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Home care visits should last at least 30 minutes

Person-centred care should focus on what people can or would like to do – not what they can’t

Louise Prime

Wednesday, 23 September 2015

Home care visits to elderly people should last at least half an hour and focus on what they can or would like to do rather than on what they can’t do, the National Institute for Health and Care Excellence said this morning. In its first ever guideline for the social care sector, NICE has made a series of “aspirational but achievable” recommendations for local authorities, clinical commissioning croups (CCGs) and others who commission home care services, aiming to promote independence in old age.

As demand for home care services is set to grow, NICE pointed out that some local authorities are already getting it right and delivering high-quality services – since the Care Quality Commission introduced its new inspection regime in October 2014, two-thirds (67%) of home care services inspected so far have been rated good and 1% outstanding – but a report last year by the Local Government Information Unit highlighted concerns that some working practices could affect the quality of a person’s care.

The new guideline advocates a ‘person-centred’ approach in which an individual’s needs and wishes are heard and respected, rather than a one-size-fits-all service. NICE said many of its recommendations require a change in attitude rather than additional funding; and that implementing them could help make savings elsewhere, through avoiding falls, injury and hospitalisation.

NICE recommends that commissioners ensure that home care workers are given enough time to do their job without being rushed or compromising the dignity of the person who uses services. This includes having enough time to talk to the person and their carer, and adequate travel time between appointments. It said: “Home care visits shorter than half an hour should only be made if the home care worker is known to the person and the visit is part of a wider package of support and the purpose of the visit can be properly undertaken in that time.”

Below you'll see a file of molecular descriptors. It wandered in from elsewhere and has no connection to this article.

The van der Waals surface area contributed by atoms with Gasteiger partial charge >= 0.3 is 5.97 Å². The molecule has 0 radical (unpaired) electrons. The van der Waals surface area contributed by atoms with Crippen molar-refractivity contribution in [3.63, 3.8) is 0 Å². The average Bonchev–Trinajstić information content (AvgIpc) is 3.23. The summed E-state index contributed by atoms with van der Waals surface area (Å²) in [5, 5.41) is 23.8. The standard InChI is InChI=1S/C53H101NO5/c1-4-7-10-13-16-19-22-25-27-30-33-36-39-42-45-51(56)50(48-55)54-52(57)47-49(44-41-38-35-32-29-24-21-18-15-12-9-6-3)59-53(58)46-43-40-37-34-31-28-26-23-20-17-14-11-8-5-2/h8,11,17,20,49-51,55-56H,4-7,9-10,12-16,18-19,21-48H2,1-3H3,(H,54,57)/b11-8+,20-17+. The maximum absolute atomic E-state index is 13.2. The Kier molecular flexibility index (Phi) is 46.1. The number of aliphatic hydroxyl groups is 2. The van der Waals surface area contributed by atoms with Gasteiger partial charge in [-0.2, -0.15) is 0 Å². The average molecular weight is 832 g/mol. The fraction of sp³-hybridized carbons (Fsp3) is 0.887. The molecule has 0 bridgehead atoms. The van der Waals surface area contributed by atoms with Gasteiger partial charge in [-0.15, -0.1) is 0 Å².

It also calls on commissioners to check that support is delivered through a coordinated team, to promote integrated working and foster good communication; and for continuity of care to be made a priority, by ensuring the person has the same home care worker or workers so that they can become familiar and build a relationship.

Bridget Warr, who is the chief executive of the United Kingdom Homecare Association and who chaired the guideline development group, commented: “The help each person needs will differ and it is important that the homecare delivered is tailored specifically to the individual; his or her needs, wishes and aspirations.

“The guideline emphasises the importance of people receiving support from trained and competent staff with whom they are familiar. For this to happen, those commissioning and delivering home care must work together with the person wanting support to plan the right co-ordinated care in the way the person wants. They should be sure that there is adequate time allowed for the home care worker to provide good, sensitive support in a way that protects and enhances the person’s dignity, wellbeing and independence.

“The guideline spells out how this can be achieved and will, I hope, help to provide focus for those many providers and commissioners who want to ensure high quality, responsive, sustainable support at home is available to those who want it.”

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